That came out of the blue. Karbo called Jay early in the morning and asked him to get to Chicago that night to face the boxing star. Jay recalled the experience to Teal:
I couldn’t talk. I lost my voice. [Karbo] said, “Well, at least I didn’t give you a week’s time to get nervous.” They flew me to Chicago later in the morning, we wrestled in the Chicago Amphitheatre, and they flew me back. Everything was paid for and they gave me a thousand dollars. It was a great experience.
Other times, Jay was figured into some major storylines.
There was the time Verne Gagne and The Crusher chose Kenny Jay as a partner to face — and defeat — the team of Larry Hennig, Harley Race and Chris Markoff. Jay was often a foil to manager Bobby Heenan. And there were plenty of times he was put in there to have a competitive match against one of the other enhancement talents, like Kenny Yates. “Sometimes we had a whole half-hour match and we went to a draw,” recalled Jay.
AWA fans often bring up the epic battle between George “Scrap Iron” Gadaski; for that matter, so do the wrestlers.
“Verne [Gagne] and Wally [Karbo] came with the idea, you know the guys that come in to do the TVs, and they’re smashed down every week, they don’t wrestle every day, they aren’t in real good shape most of the time, they’re smaller guys — they do a great job of making all the stars look great. They came up with the idea of a loser’s match, and whoever won that match got a belt and all that stuff,” explained Baron von Raschke in 2013. “It was two guys, Kenny Jay and George Gadaski.”
The Baron continued: “They built that match up and The Crusher was wrestling and they made it seem like he needed a partner, and there’s this clinking, clanking under the ring, and he jumped out of the ring and he pulls this guy out, and it’s George ‘Scrap Iron’ Gadaski. He throws him in the ring and he says, ‘You’re going to be my partner tonight!’ He was taking on Mad Dog and somebody else, I don’t know who. From there, they build up a match between George ‘Scrap Iron’ Gadaski and Kenny Jay, a loser’s league match, and it sold out everywhere, that match.”
Jay, interviewed for The Pro Wrestling Hall of Fame: The Storytellers book, loved to talk about wrestling the other carpenters — especially the feud with Gadaski. “We went from town to town, from state to state even, Milwaukee, Chicago, Denver, and Omaha and Fargo. It was nice. I won half of them and he won half, or I won three-quarters — I can’t remember.”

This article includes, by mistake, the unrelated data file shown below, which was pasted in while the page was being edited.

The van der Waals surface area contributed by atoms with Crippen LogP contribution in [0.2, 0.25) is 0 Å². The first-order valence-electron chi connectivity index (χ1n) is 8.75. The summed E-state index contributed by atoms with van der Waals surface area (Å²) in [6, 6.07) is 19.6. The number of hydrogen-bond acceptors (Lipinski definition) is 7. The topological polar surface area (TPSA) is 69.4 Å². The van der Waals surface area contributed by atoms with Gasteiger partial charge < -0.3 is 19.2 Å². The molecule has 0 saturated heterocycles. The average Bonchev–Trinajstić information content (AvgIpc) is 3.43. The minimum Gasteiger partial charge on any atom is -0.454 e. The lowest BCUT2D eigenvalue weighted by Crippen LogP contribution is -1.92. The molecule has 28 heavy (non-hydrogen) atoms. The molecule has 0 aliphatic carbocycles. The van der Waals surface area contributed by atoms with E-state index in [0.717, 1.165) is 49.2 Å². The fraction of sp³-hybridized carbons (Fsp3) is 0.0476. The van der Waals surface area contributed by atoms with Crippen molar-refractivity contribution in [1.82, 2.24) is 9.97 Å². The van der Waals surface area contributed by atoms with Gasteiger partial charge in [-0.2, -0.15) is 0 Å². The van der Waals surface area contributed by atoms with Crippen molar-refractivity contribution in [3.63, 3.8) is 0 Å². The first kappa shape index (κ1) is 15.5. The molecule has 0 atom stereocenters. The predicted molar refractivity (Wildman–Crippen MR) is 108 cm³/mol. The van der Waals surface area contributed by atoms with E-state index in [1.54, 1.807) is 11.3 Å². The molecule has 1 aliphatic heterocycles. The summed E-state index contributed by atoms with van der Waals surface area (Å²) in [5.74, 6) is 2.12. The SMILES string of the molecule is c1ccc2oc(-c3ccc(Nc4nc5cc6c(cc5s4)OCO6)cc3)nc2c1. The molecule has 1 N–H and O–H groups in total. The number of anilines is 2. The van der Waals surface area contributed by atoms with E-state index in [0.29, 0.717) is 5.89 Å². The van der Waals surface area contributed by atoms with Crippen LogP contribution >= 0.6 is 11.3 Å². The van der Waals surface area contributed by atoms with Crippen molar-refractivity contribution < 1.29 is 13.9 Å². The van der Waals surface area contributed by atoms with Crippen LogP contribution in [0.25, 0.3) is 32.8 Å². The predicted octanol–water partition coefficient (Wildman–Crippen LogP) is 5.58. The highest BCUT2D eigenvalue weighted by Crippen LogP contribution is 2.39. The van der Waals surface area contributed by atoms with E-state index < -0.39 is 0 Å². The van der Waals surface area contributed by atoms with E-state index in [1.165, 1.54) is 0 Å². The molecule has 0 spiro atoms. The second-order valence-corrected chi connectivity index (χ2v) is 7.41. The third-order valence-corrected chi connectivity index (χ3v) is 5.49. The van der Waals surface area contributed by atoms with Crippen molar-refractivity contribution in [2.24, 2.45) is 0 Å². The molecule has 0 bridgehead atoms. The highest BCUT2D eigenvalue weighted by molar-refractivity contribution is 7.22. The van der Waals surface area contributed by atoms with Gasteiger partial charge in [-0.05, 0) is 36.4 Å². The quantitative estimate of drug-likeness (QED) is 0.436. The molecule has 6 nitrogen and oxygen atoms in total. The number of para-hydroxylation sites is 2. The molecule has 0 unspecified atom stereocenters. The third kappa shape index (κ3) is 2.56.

Kenny married his wife, Diane, on February 8, 1964. In 1984, Jay slowed down his in-ring work, his arthritis being an issue. He worked as a “Sodbuster” for 35 years and then worked with his son, Tim, in lawn maintenance.
He was a popular figured at various events, whether it was the Cauliflower Alley Club reunion — which honored him with a Men’s Wrestling Award in 2005 — or in various fundraisers in and around his home in Minnesota. Jay was always lively and friendly, and quick with a quip. At the CAC, he recalled facing Nick Bockwinkel: “To put him over I almost had to lay him down and put him on top of me,” and Butcher Vachon: “You gave me everything except your jock strap. It wouldn’t have fit anyway.”
Further details of his passing on February 2, 2023, are not known at this time. His death was confirmed by his family.
As The Rock always preached, Jay knew his role: “You had to have somebody on the opening bouts. … so they got this going, and it got over real good. The houses were packed, because they had good main events. It wasn’t only with Scrap Iron, but it was with Ken Yates. We had a deal going just with the guys that are on the bottom. It gave us work and we loved it.”
— with files from Steve Johnson
ADDENDUM: The Celebration of Life for Kenny Jay will be held Sunday, February 26th from 4-8 pm at American Legion Post 643 in Savage, Minnesota.